A to Z Challenge 2013

Monday, October 11, 2010

Fiction Writing Vs. Non-Fiction Writing

I'm currently embroiled in writing essays for my Cyberlaw class and I realized something about myself, so I thought I'd pause for a moment to blog about it.

As my fellow (and very talented) writer Christine can attest - everyone stop by and give her three cheers for the publication of her latest non-fiction book Emotional Intensity In Gifted Children - writing non-fiction is very challenging in its own way.  Or maybe she's a whiz at it and I'm just the one having difficulty.  It could very well be the latter.

In any event, I have been working on an essay regarding the Internet, applying law to it, and the inherent issues around concepts like trademarks and privacy.  It's difficult for me, but the reasons for the difficulties are both similar and dissimilar to my fiction writing.

The first - and most obvious - thing I notice is that I am terrible at agonizing over the right word.  No matter if I'm writing a thrilling tale about two lost teenagers in the mountains or if I'm writing a fact-based essay on the impact of jurisdiction on Internet laws, I stare at the blank screen deciding how to say what I want to say.  You'd think it'd be easier in an opinion paper, but since this is for a grade and I want to sound at least halfway competent, I choose my words carefully.  Then I backspace over a sentence here, a word there.

No, that's not exactly what I mean to say.  Delete.  Delete. Delete.  Dang-it, I don't even have one paragraph written.  Okay, where was I?

Oh yeah, I don't organize my non-fiction writing any better than I do my fiction.  Yep, I'm a pantster here too.  I can here all of you cringing, but trust me.  No matter how sporadic and undisciplined it sounds, I managed to make it through an entire Bachelors degree being this way.  I suppose I should have learned, but trying to organize a plan for an essay makes me cringe even worse than deleting the wrongly-chosen words.

Delete.  Delete.  Delete.  I suppose this is good practice for editing and revising.  Yeah, that's it.

Where these two styles are different however, is how the flow of the words happens.  With fiction, I can write and write and not worry one bit about how credible I sound (first draft, anyway).  One thing I cannot do with non-fiction however, is type something I know (or even suspect) to be incorrect.  It bugs me worse than a pianist playing an off-key note.  Or a book with dog-eared corners on the pages.   Grrrrrr.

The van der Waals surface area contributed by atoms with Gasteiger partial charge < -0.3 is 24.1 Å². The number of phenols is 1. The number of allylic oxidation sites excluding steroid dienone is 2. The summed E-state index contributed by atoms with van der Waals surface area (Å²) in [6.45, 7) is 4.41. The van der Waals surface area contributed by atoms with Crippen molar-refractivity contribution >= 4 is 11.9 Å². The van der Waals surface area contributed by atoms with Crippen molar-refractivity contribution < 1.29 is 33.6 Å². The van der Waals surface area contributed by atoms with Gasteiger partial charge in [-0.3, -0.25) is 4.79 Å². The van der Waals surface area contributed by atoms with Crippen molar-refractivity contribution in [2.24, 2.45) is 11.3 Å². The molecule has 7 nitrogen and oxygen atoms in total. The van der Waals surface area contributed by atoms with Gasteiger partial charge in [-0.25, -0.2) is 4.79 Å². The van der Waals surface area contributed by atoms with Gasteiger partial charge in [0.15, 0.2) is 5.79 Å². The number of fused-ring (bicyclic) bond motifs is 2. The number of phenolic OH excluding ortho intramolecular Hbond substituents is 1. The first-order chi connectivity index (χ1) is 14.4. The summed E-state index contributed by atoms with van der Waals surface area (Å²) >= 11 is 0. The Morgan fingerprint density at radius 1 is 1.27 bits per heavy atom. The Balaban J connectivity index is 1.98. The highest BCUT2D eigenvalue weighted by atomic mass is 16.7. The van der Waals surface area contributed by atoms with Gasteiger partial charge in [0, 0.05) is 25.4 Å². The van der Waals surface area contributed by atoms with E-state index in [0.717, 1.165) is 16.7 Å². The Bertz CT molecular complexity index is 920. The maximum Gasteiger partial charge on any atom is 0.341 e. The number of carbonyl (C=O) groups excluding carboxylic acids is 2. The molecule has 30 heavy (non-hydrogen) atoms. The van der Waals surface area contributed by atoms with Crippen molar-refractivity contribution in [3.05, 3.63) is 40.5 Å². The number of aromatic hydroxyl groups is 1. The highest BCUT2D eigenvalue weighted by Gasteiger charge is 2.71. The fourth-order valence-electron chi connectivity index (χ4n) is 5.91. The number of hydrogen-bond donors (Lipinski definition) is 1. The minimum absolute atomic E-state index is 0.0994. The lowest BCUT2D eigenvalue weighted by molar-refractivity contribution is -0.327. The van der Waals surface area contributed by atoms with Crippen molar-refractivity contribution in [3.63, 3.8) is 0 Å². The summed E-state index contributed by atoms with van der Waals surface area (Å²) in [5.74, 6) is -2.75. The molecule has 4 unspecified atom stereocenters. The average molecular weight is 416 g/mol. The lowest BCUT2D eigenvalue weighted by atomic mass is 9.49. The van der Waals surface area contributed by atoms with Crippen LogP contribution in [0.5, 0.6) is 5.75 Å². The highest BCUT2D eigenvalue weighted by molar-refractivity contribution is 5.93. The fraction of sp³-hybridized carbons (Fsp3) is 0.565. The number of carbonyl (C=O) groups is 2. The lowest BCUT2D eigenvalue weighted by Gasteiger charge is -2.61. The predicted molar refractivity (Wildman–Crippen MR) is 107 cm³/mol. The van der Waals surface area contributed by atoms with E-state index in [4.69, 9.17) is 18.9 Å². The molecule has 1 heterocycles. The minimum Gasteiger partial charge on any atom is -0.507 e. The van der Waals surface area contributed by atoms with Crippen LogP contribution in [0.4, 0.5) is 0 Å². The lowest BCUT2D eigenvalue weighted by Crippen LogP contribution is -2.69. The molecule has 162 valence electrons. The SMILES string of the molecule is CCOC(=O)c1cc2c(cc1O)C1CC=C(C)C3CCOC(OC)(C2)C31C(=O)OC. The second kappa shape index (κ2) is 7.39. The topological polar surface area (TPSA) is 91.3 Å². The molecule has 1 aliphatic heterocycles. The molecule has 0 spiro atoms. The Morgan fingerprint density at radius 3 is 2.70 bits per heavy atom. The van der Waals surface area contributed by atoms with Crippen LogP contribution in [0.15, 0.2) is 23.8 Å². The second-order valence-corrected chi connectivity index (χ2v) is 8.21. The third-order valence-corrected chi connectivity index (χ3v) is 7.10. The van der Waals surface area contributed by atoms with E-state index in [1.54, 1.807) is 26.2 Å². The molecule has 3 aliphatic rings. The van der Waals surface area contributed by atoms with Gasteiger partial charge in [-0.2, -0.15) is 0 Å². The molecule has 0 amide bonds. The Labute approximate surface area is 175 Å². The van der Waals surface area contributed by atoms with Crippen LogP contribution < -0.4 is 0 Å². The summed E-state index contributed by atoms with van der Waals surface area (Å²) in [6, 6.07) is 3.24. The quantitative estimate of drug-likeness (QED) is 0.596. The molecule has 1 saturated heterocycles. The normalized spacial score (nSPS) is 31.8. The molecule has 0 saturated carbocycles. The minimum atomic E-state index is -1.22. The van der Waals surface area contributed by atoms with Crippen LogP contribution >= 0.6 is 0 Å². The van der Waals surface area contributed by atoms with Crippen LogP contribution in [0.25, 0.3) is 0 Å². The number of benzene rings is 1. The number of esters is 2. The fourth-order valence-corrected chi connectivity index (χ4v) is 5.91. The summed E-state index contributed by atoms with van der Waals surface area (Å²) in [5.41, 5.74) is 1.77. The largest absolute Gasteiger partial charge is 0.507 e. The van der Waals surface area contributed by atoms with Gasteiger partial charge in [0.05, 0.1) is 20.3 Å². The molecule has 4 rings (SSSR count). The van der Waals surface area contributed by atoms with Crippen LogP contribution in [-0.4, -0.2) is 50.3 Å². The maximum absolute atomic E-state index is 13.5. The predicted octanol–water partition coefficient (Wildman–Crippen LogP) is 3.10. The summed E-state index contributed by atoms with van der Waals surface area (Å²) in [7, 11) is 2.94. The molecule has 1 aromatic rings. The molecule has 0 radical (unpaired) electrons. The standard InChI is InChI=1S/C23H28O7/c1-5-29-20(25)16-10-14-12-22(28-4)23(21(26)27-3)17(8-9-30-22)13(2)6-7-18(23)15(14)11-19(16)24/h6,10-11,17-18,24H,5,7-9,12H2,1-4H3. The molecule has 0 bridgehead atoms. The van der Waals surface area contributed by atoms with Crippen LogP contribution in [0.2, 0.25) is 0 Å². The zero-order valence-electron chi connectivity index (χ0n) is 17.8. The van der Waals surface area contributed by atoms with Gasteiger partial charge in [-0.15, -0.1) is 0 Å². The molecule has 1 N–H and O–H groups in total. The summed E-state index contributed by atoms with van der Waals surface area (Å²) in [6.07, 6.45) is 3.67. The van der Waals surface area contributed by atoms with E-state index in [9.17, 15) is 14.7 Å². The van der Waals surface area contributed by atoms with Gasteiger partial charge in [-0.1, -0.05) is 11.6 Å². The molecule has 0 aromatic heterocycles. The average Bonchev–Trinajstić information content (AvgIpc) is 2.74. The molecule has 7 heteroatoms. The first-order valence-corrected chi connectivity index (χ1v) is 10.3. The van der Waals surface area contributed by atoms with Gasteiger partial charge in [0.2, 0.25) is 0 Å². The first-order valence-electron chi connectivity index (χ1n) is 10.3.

Delete.  Delete.  Delete.  Is this getting old yet?  Heh heh.

It's interesting how many differences and similarities there are in these two distinctly different styles of writing.  Fiction is by far more enjoyable to work on IMHO, but I do agree with the necessity to be proficient in non-fiction as well.  The more capable we are in expressing ourselves in the latter, the better we'll be in the former.  Okay, that's enough distraction from homework.

How about you?  Do you find non-fiction enjoyable?  Do you approach it the same way you do fiction?

7 comments:

Alex J. Cavanaugh said...

All I've written so far are short articles. They weren't difficult, but I'm sure a whole book is much more challenging.

Misha said...

I find the challenge of academia enjoyable. ;-)

But I must say my first love stays with fiction.

Glynis said...

When push comes to shove, I will write non-fiction, but my preference is fiction.

I stare at a blank page for NF far longer than when I am creating fiction.

Good luck with yours, Eric.
Nissi Peters
Author Glynis Smy

Eric said...

Alex - Yeah, I can't imagine crafting an entire non-fiction book. Christine amazes me that way.

Misha - I'd rather just have a test than have to write essays actually.

Glynis - Thanks. I got some done, though I still have more to go.

Michelle McLean said...

LOL I actually find writing non-fiction easier, and I've been much more successful at it. All my publications and my first published book are nf. I think the fact that it is just a discussion of facts is what makes it easy for me. I'm not relying on my own creative talents, because nearly every point I make I can back up with outsides sources or examples from whatever work I am analyzing. Plus, I've been writing essays and papers for far longer than I've been "professionally" writing fiction, so I just have more experience at it :)

I do have to be organized when writing nf though - it makes it easier. The three main tips I highlight in my book on essay writing are make a list (brainstorm what you will write about), make notes (research and make notes on your info),and make an outline (turn your notes into an outline). Your outline is pretty much your rough draft so most of your work is done. :)NF is very hard to do by the seat of your pants, and my approach to writing it is very different from my fiction writing approach.

Eric said...

Michelle - You're probably right, of course. I probably shouldn't drive by the seat of my pants when it comes to NF. But as the man who jumped from a skyscraper said as he passed each floor...so far, so good.

So far, so good!

Michelle H. said...

I find writing non-fiction fascinating, but harder to write than fiction. I can just let the mind wonder... less backspacing since the words flow smoother... in fiction. Non-fiction does involve a lot of backspacing (delete-delete-delete!)